The stated values that are common to institutions of higher education including St. John Fisher College include pluralism, diversity, critical thinking, openness, fairness, academic freedom, and freedom of speech. Rejecting a speaker who was an effective mayor of America’s largest city and is an authority on the response to the 9/11 terrorist attack on New York simply because he disagrees with President Obama’s policies hardly comports with the stated values of pluralism, diversity, critical thinking, openness, fairness, academic freedom, or freedom of speech. In fact, for a faculty to take a stand that in essence says “agree with us or we will reject you” is academic tyranny, not academic freedom, and academic tyranny violates the cornerstone values of higher education. How are students supposed to become critical thinkers if all they are allowed to hear is the uniform beliefs of intolerant liberals?
To his credit, college President Donald Bain rejected the letter from his intolerant faculty members, reminding them that “dissent” is an important part of a healthy democracy. He also reminded his narrow-minded colleagues that diversity is not just about race and gender—it is also about opinions, perspectives, and points of view. He might also have brought up the inconvenient little fact that exposing students to differing opinions, perspectives, and points of view is an important part of a college professor’s responsibilities. Exposure to differing points of view is how college students develop critical intelligence.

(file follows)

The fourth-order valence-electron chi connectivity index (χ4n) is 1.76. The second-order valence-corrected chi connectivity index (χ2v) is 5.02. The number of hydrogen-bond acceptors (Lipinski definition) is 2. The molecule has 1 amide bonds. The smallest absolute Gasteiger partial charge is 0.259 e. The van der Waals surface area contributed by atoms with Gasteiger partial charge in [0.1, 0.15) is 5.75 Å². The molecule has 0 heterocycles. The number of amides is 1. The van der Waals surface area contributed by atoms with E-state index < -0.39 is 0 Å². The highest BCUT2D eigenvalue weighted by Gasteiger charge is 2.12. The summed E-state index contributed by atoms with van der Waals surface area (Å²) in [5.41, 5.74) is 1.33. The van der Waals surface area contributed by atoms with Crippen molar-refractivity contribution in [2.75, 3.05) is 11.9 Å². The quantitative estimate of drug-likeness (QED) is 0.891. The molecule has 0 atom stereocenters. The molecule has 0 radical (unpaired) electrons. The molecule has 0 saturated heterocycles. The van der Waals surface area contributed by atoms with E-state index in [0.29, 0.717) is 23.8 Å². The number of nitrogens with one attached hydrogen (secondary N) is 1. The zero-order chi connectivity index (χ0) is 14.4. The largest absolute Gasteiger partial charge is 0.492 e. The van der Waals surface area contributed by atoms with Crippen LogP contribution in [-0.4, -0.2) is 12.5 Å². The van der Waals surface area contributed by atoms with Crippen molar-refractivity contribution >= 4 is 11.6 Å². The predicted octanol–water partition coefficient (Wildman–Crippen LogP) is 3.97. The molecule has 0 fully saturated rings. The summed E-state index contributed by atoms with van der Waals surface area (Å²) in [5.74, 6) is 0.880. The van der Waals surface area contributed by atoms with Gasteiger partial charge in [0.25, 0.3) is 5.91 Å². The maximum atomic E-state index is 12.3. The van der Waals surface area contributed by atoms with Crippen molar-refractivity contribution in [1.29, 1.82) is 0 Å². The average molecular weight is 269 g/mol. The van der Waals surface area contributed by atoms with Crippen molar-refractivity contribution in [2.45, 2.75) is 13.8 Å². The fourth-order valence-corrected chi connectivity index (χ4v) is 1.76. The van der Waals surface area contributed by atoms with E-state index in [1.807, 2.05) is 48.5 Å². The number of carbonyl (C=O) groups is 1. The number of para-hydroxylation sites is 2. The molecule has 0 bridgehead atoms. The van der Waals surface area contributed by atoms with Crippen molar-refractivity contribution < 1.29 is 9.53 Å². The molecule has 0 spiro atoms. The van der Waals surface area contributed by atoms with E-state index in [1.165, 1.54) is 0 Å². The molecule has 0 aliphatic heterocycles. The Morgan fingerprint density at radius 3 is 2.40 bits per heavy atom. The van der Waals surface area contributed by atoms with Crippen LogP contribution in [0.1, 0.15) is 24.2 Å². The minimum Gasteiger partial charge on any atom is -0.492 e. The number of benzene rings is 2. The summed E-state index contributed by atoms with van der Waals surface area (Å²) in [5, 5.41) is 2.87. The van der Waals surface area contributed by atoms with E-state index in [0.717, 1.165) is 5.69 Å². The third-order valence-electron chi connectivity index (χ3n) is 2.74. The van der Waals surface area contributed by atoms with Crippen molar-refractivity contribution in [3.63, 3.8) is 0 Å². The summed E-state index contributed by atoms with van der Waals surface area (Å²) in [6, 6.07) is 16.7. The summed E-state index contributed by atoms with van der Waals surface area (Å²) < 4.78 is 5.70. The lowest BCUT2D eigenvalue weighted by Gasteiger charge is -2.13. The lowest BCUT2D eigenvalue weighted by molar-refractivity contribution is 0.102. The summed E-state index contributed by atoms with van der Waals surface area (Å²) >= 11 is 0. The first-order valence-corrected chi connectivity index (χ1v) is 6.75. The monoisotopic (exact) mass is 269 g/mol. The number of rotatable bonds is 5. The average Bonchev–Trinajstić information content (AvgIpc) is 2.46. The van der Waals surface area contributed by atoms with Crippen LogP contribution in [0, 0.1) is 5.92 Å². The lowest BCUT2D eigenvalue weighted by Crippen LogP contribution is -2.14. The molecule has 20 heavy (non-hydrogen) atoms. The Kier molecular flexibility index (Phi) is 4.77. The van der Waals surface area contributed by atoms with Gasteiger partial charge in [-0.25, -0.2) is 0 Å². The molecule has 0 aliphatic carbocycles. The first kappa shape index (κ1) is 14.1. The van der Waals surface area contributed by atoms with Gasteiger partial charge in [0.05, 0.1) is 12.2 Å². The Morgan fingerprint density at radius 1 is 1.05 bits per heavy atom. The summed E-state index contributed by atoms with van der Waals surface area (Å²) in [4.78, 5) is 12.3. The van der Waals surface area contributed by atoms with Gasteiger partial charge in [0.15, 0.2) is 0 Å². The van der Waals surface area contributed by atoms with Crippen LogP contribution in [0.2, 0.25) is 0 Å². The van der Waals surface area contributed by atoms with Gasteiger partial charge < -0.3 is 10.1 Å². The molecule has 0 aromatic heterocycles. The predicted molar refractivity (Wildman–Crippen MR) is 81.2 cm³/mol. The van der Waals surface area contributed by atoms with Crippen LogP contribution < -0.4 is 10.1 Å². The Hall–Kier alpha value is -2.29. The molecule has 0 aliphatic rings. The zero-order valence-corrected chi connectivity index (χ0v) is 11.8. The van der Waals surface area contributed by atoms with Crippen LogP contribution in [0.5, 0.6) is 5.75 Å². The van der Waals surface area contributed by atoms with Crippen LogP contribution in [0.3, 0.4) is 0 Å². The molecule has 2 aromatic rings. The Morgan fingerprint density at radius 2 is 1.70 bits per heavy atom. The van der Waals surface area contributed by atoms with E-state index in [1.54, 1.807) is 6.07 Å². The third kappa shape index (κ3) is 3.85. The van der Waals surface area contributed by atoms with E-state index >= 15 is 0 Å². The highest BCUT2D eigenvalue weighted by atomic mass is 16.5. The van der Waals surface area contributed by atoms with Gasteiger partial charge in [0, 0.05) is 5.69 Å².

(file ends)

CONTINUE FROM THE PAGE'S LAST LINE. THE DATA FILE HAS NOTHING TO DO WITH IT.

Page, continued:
President Bain went on to state that “Mr. Giuliani is expected to speak about his role in the 9/11 recovery. I believe this will be of interest and value to our students.” So far so good. But then Bain went off track and almost apologetically and imploringly wrote: “While we intend to continue with the invitation to Mayor Giuliani (the apology), I am confident that out of respect for our campus community the focus of the ceremony will remain with the graduates (the imploring plea). Actually Bain is not “confident” at all or he would not have gotten down on his knees—rhetorically speaking—and implored the faculty to behave themselves during Giuliani’s commencement address. Obviously he is afraid that his left-leaning faculty will show its true colors by protesting, demonstrating, walking out, or undertaking some other childish stunt that will show the world what a bunch of intolerant juvenile tyrants they really are.
But then in his defense, President Bain is in an awkward position. If the world gets a first-hand look at the behavior of his intolerant, childish faculty members, moms and dads might begin to wonder why they are spending so much money sending their sons and daughters to St. John Fisher College. Worse yet, major donors might begin to question why they are providing endowments, gifts, and scholarships to a college that would employ such intellectually immature individuals as professors. Actually that is a good question.
The College should not employ intellectual bigots in the first place. But having done so, it should correct the error by discontinuing the tenure of narrow-minded professors who reject the fundamental principles of higher education—pluralism, diversity, academic freedom, etc.—in favor of tyrannical suppression of differing points of view. As far as I am concerned, all 49 of the professors at St. John Fisher College who signed the letter to President Bain protesting the choice of Mayor Giuliani as commencement speaker should be fired for failing to live up to the principles upon which their institution was founded.